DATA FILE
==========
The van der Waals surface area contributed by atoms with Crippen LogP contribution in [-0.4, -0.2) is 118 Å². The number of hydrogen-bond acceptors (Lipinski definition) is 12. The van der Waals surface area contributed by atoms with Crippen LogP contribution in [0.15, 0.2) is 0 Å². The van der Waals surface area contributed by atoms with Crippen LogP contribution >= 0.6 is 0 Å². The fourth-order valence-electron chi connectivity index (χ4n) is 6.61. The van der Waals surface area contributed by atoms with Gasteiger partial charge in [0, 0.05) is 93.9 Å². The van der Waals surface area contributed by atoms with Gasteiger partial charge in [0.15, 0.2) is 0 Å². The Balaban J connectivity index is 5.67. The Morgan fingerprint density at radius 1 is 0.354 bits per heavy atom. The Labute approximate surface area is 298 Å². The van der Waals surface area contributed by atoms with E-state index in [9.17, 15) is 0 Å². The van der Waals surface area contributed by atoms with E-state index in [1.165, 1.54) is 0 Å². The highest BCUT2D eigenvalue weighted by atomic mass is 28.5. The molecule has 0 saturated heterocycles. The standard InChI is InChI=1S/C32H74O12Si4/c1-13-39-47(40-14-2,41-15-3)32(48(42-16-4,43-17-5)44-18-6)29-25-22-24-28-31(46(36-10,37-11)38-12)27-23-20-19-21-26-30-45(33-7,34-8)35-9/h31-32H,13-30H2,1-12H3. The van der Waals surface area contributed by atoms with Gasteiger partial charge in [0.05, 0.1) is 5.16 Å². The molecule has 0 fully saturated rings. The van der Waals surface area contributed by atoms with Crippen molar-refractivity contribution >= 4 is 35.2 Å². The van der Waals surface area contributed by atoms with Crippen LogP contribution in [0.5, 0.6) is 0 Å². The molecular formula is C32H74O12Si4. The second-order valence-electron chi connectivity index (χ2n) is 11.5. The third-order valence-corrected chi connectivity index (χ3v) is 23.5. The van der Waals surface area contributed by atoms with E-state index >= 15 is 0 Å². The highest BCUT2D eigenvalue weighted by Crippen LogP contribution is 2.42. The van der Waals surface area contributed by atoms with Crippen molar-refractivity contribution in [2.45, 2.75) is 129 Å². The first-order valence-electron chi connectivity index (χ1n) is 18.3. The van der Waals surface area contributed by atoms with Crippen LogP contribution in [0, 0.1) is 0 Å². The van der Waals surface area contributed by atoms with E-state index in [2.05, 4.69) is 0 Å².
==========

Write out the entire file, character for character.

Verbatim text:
The van der Waals surface area contributed by atoms with Crippen LogP contribution in [-0.4, -0.2) is 118 Å². The number of hydrogen-bond acceptors (Lipinski definition) is 12. The van der Waals surface area contributed by atoms with Crippen LogP contribution in [0.15, 0.2) is 0 Å². The van der Waals surface area contributed by atoms with Crippen LogP contribution >= 0.6 is 0 Å². The fourth-order valence-electron chi connectivity index (χ4n) is 6.61. The van der Waals surface area contributed by atoms with Gasteiger partial charge in [0, 0.05) is 93.9 Å². The van der Waals surface area contributed by atoms with Gasteiger partial charge in [0.15, 0.2) is 0 Å². The Balaban J connectivity index is 5.67. The Morgan fingerprint density at radius 1 is 0.354 bits per heavy atom. The Labute approximate surface area is 298 Å². The van der Waals surface area contributed by atoms with E-state index in [9.17, 15) is 0 Å². The van der Waals surface area contributed by atoms with E-state index in [1.165, 1.54) is 0 Å². The highest BCUT2D eigenvalue weighted by atomic mass is 28.5. The molecule has 0 saturated heterocycles. The standard InChI is InChI=1S/C32H74O12Si4/c1-13-39-47(40-14-2,41-15-3)32(48(42-16-4,43-17-5)44-18-6)29-25-22-24-28-31(46(36-10,37-11)38-12)27-23-20-19-21-26-30-45(33-7,34-8)35-9/h31-32H,13-30H2,1-12H3. The van der Waals surface area contributed by atoms with Gasteiger partial charge in [0.05, 0.1) is 5.16 Å². The molecule has 0 fully saturated rings. The van der Waals surface area contributed by atoms with Crippen molar-refractivity contribution >= 4 is 35.2 Å². The van der Waals surface area contributed by atoms with Crippen LogP contribution in [0.5, 0.6) is 0 Å². The molecular formula is C32H74O12Si4. The second-order valence-electron chi connectivity index (χ2n) is 11.5. The third-order valence-corrected chi connectivity index (χ3v) is 23.5. The van der Waals surface area contributed by atoms with E-state index >= 15 is 0 Å². The highest BCUT2D eigenvalue weighted by Crippen LogP contribution is 2.42. The van der Waals surface area contributed by atoms with Crippen molar-refractivity contribution in [2.45, 2.75) is 129 Å². The first-order valence-electron chi connectivity index (χ1n) is 18.3. The van der Waals surface area contributed by atoms with Crippen LogP contribution in [0, 0.1) is 0 Å². The van der Waals surface area contributed by atoms with E-state index in [2.05, 4.69) is 0 Å².